success

4 Ways To Change Your Thinking And Be More Successful

The language we use is incredibly powerful. It shapes how we see ourselves and the world. In neuroscience we often talk about the “dominant half” of the brain when we are talking about the half of the brain the controls language skills. We call this side our dominant hemisphere because language has so much impact on how we perceive and interpret the world.

Think about a simple example. What if I told you the chair I was sitting on was “plush, cozy, and luxurious”. Can you picture the chair in your mind? What if instead I told you my chair was “soft, squishy, and unsupportive”. Does your mental image of this chair change? Plush, cozy, luxurious probably made you think happy thoughts about a great chair, but soft, squishy, and unsupportive made you picture the lumpy chair in your basement. In reality, all those words are ways to describe a soft chair. But the language we use changes our perception.

Because language has such a large impact on how we perceive the world, by changing the language we use we can change our perception, our outlook, and our mindset.

Let’s take another example. Say I am walking down a path and there is a large wall suddenly in my way. If I describe the wall as an obstacle, a barrier, or a problem I’m likely to take one look at that wall, turn around, and go back the other way. But what if I use different language to describe that wall. What if I called the wall a hurdle to success, a chance to overcome the challenge, or a new opportunity. I might be more likely to find a way to go over or around the wall.

I wrote last week about how our brains focus where we point them. If I focus on the negative then that is the way my brain is going to go. I will continue to notice negative things in my life and be drawn toward them like the rapids in a river. But if I direct my brain towards where I want to go, to the clear spot beyond the rapids, I stay focused on the positive and I move in the direction of growth. By changing the language we use we can switch our brain from focusing on the negatives and the problems to focusing on where we want to go.

Here are 4 phrases to keep an eye out for in your language. If you find yourself using these phrases your brain is probably pointed in the direction of the negative, directed at what you want to avoid rather than where you want to go.

  1. “Should” or “must” statements - If you find yourself suddenly developing a case of the “should” pay attention. This is your brain pointing at the negative. Pointing out what you should do is the same thing as focusing on the rapids that you’re trying to avoid. The shoulds are a negative thinking pattern for your brain. Instead, focus on where you want to go, what you want to do, how you want to be successful.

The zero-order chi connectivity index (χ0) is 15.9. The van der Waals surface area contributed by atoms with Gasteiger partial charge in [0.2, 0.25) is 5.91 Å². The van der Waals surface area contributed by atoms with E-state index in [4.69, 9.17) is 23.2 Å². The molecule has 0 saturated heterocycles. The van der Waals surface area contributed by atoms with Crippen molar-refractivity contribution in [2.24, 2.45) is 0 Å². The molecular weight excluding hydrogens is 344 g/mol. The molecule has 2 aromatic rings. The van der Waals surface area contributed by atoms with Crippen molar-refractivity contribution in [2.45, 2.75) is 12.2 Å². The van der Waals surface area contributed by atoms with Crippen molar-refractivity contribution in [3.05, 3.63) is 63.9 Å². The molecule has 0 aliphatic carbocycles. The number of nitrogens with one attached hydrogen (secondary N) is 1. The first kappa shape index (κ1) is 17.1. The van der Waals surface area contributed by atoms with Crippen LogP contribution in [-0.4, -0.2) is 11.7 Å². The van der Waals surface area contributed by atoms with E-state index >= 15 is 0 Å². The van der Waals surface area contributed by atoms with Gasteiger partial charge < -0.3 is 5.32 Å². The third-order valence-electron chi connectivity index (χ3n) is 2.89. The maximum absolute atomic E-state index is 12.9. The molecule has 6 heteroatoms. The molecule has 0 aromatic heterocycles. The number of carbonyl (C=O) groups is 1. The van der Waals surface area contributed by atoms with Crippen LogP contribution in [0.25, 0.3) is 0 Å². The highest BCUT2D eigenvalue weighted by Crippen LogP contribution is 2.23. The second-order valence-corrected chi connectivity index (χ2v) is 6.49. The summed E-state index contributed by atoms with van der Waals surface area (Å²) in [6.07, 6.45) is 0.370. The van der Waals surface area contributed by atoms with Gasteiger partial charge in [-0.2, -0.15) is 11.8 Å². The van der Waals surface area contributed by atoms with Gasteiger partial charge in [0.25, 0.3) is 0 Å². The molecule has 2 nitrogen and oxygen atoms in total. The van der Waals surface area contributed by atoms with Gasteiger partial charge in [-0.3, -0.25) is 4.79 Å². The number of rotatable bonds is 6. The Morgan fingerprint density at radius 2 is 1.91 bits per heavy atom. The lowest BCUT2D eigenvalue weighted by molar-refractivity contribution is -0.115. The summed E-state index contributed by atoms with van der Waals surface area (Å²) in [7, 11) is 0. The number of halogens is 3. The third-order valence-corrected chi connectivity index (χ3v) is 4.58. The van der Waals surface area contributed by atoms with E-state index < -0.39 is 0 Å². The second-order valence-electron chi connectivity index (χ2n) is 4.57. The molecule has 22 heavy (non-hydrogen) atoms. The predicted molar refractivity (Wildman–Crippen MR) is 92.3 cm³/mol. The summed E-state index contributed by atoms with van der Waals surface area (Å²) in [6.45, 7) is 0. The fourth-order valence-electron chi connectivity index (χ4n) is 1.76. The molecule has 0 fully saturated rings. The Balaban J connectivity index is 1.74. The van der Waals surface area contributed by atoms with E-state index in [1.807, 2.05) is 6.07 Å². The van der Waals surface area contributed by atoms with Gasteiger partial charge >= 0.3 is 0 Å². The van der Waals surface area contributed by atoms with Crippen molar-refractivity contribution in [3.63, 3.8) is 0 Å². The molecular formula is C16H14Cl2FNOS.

2. “Yes, but…” - When we say “yes but”, what were really saying is “no because”. Yes I want to go to the gym but I don’t have any time today is really me saying no I don’t want to go to the gym because it’s too hard and takes too much time. Don’t let your brain trick you into these excuses!

  3. Always and never - Our brains are really good at falling into the trap of thinking in extremes. I never do anything right. I’m always going to be poor. This feeling is never going to go away. In reality, these extremes are rarely true. If we think hard enough we can come up with evidence that challenges the extreme. Maybe I made a mistake, but that doesn’t mean I’ll never do anything right, and here are some examples of what I did right today. Keep an eye out for these extreme words that can suggest our brain is pointing towards the negative.

  4. The what-ifs - What if this doesn’t work out. What if I’m not successful? What if that person gets mad at me? We are pointing our brain towards the negative when we fall into the what-ifs. We can’t predict the future. And worrying about things that are out of our control is a sure fire way to feel stressed in daily life.

Watch for these mental traps. The next time you hear yourself using one of these words or phrases, even if it’s just in your own head, catch it. Recognize these phrases for what they are. Your brain pointing towards the negative and toward what you want to avoid. Instead challenge yourself to focus on the positive, on the end goal, or where you want to go. Just like learning any new skill, the more that we interrupt these thinking patterns, and the more we point our brain toward success rather than towards obstacles, the easier it becomes until it is second nature for our brain to focus on success.